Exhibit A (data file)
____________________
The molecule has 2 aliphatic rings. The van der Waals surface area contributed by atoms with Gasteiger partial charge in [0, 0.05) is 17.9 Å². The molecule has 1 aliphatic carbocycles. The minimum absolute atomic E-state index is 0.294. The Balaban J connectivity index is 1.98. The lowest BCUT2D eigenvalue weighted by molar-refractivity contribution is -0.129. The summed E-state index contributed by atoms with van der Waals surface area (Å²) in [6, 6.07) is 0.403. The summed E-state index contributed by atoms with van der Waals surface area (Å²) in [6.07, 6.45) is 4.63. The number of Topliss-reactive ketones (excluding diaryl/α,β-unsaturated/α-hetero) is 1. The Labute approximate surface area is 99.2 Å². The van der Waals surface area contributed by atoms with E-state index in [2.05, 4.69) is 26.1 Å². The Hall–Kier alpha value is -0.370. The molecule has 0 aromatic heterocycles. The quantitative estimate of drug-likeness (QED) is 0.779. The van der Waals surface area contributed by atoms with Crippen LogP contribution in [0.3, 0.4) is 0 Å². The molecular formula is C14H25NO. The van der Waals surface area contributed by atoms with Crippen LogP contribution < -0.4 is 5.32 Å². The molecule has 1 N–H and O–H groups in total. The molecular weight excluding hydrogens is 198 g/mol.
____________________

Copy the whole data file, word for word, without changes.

The molecule has 2 aliphatic rings. The van der Waals surface area contributed by atoms with Gasteiger partial charge in [0, 0.05) is 17.9 Å². The molecule has 1 aliphatic carbocycles. The minimum absolute atomic E-state index is 0.294. The Balaban J connectivity index is 1.98. The lowest BCUT2D eigenvalue weighted by molar-refractivity contribution is -0.129. The summed E-state index contributed by atoms with van der Waals surface area (Å²) in [6, 6.07) is 0.403. The summed E-state index contributed by atoms with van der Waals surface area (Å²) in [6.07, 6.45) is 4.63. The number of Topliss-reactive ketones (excluding diaryl/α,β-unsaturated/α-hetero) is 1. The Labute approximate surface area is 99.2 Å². The van der Waals surface area contributed by atoms with E-state index in [2.05, 4.69) is 26.1 Å². The Hall–Kier alpha value is -0.370. The molecule has 0 aromatic heterocycles. The quantitative estimate of drug-likeness (QED) is 0.779. The van der Waals surface area contributed by atoms with Crippen LogP contribution in [0.3, 0.4) is 0 Å². The molecular formula is C14H25NO. The van der Waals surface area contributed by atoms with Crippen LogP contribution < -0.4 is 5.32 Å². The molecule has 1 N–H and O–H groups in total. The molecular weight excluding hydrogens is 198 g/mol.